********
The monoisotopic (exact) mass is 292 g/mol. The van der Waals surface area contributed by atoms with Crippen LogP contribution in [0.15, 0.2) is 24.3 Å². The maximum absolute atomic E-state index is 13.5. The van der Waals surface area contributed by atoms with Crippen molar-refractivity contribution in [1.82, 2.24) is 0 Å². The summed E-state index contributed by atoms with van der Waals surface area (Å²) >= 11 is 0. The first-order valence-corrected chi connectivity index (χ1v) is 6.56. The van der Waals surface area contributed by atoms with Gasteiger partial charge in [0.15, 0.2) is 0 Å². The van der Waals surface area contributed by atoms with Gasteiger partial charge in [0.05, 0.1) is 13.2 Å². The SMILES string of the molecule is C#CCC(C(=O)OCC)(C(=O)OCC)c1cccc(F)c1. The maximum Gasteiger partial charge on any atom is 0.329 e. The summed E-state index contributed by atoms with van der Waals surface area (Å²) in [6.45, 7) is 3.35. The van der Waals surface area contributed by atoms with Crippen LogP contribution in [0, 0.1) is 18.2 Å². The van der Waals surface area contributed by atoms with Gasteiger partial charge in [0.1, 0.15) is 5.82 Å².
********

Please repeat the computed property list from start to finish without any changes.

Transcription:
The monoisotopic (exact) mass is 292 g/mol. The van der Waals surface area contributed by atoms with Crippen LogP contribution in [0.15, 0.2) is 24.3 Å². The maximum absolute atomic E-state index is 13.5. The van der Waals surface area contributed by atoms with Crippen molar-refractivity contribution in [1.82, 2.24) is 0 Å². The summed E-state index contributed by atoms with van der Waals surface area (Å²) >= 11 is 0. The first-order valence-corrected chi connectivity index (χ1v) is 6.56. The van der Waals surface area contributed by atoms with Gasteiger partial charge in [0.15, 0.2) is 0 Å². The van der Waals surface area contributed by atoms with Gasteiger partial charge in [0.05, 0.1) is 13.2 Å². The SMILES string of the molecule is C#CCC(C(=O)OCC)(C(=O)OCC)c1cccc(F)c1. The maximum Gasteiger partial charge on any atom is 0.329 e. The summed E-state index contributed by atoms with van der Waals surface area (Å²) in [6.45, 7) is 3.35. The van der Waals surface area contributed by atoms with Crippen LogP contribution in [0, 0.1) is 18.2 Å². The van der Waals surface area contributed by atoms with Gasteiger partial charge in [0.1, 0.15) is 5.82 Å².